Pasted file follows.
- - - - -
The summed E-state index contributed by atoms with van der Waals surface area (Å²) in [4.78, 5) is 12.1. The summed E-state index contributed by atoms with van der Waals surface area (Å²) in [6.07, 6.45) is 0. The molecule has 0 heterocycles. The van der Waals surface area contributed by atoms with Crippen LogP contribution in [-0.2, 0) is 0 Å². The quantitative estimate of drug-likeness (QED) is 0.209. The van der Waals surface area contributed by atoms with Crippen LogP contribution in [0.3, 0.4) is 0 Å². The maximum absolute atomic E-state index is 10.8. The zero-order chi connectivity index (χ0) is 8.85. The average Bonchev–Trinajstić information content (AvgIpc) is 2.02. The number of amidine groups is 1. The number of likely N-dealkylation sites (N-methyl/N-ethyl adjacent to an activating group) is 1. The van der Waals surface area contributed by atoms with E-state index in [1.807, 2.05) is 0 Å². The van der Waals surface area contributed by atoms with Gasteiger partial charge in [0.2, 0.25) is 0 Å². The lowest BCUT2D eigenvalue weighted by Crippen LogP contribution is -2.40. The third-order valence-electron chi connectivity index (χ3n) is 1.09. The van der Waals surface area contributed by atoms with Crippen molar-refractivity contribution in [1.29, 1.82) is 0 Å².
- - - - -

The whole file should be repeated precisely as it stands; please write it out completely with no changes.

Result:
The summed E-state index contributed by atoms with van der Waals surface area (Å²) in [4.78, 5) is 12.1. The summed E-state index contributed by atoms with van der Waals surface area (Å²) in [6.07, 6.45) is 0. The molecule has 0 heterocycles. The van der Waals surface area contributed by atoms with Crippen LogP contribution in [-0.2, 0) is 0 Å². The quantitative estimate of drug-likeness (QED) is 0.209. The van der Waals surface area contributed by atoms with Crippen LogP contribution in [0.3, 0.4) is 0 Å². The maximum absolute atomic E-state index is 10.8. The zero-order chi connectivity index (χ0) is 8.85. The average Bonchev–Trinajstić information content (AvgIpc) is 2.02. The number of amidine groups is 1. The number of likely N-dealkylation sites (N-methyl/N-ethyl adjacent to an activating group) is 1. The van der Waals surface area contributed by atoms with E-state index in [1.807, 2.05) is 0 Å². The van der Waals surface area contributed by atoms with Gasteiger partial charge in [0.2, 0.25) is 0 Å². The lowest BCUT2D eigenvalue weighted by Crippen LogP contribution is -2.40. The third-order valence-electron chi connectivity index (χ3n) is 1.09. The van der Waals surface area contributed by atoms with Crippen molar-refractivity contribution in [1.29, 1.82) is 0 Å².